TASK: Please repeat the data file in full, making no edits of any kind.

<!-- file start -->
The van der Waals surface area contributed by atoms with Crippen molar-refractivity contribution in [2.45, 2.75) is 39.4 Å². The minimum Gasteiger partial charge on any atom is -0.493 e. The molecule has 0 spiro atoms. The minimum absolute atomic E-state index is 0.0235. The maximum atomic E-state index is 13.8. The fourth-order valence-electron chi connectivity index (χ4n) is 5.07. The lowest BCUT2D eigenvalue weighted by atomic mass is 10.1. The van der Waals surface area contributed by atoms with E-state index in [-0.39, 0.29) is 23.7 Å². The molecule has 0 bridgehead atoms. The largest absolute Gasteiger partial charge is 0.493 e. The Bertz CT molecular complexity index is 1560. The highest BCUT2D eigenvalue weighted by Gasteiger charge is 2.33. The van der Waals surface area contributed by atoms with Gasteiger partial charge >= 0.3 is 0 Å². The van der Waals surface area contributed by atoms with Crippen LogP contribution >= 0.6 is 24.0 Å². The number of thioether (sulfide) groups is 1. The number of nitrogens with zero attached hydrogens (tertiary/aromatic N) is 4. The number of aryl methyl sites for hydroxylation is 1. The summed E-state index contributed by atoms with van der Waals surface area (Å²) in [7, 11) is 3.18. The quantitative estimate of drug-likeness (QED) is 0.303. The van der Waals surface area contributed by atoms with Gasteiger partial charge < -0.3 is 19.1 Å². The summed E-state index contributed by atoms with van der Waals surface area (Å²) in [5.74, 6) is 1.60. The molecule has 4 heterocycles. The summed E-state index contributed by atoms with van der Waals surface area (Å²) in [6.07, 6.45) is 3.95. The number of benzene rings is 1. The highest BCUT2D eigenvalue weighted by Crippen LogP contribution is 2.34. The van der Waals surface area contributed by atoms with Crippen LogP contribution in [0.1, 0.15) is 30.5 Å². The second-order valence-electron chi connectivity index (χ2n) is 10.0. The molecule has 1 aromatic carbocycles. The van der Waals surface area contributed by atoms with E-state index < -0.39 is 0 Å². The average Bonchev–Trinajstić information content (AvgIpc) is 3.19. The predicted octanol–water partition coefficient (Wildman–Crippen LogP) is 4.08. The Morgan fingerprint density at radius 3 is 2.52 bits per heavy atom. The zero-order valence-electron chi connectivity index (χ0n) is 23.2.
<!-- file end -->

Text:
The van der Waals surface area contributed by atoms with Crippen molar-refractivity contribution in [2.45, 2.75) is 39.4 Å². The minimum Gasteiger partial charge on any atom is -0.493 e. The molecule has 0 spiro atoms. The minimum absolute atomic E-state index is 0.0235. The maximum atomic E-state index is 13.8. The fourth-order valence-electron chi connectivity index (χ4n) is 5.07. The lowest BCUT2D eigenvalue weighted by atomic mass is 10.1. The van der Waals surface area contributed by atoms with E-state index in [-0.39, 0.29) is 23.7 Å². The molecule has 0 bridgehead atoms. The largest absolute Gasteiger partial charge is 0.493 e. The Bertz CT molecular complexity index is 1560. The highest BCUT2D eigenvalue weighted by Gasteiger charge is 2.33. The van der Waals surface area contributed by atoms with Gasteiger partial charge >= 0.3 is 0 Å². The van der Waals surface area contributed by atoms with Crippen LogP contribution >= 0.6 is 24.0 Å². The number of thioether (sulfide) groups is 1. The number of nitrogens with zero attached hydrogens (tertiary/aromatic N) is 4. The number of aryl methyl sites for hydroxylation is 1. The summed E-state index contributed by atoms with van der Waals surface area (Å²) in [7, 11) is 3.18. The quantitative estimate of drug-likeness (QED) is 0.303. The van der Waals surface area contributed by atoms with Gasteiger partial charge < -0.3 is 19.1 Å². The summed E-state index contributed by atoms with van der Waals surface area (Å²) in [5.74, 6) is 1.60. The molecule has 4 heterocycles. The summed E-state index contributed by atoms with van der Waals surface area (Å²) in [6.07, 6.45) is 3.95. The number of benzene rings is 1. The highest BCUT2D eigenvalue weighted by Crippen LogP contribution is 2.34. The van der Waals surface area contributed by atoms with Crippen LogP contribution in [0.1, 0.15) is 30.5 Å². The second-order valence-electron chi connectivity index (χ2n) is 10.0. The molecule has 1 aromatic carbocycles. The van der Waals surface area contributed by atoms with E-state index < -0.39 is 0 Å². The average Bonchev–Trinajstić information content (AvgIpc) is 3.19. The predicted octanol–water partition coefficient (Wildman–Crippen LogP) is 4.08. The Morgan fingerprint density at radius 3 is 2.52 bits per heavy atom. The zero-order valence-electron chi connectivity index (χ0n) is 23.2.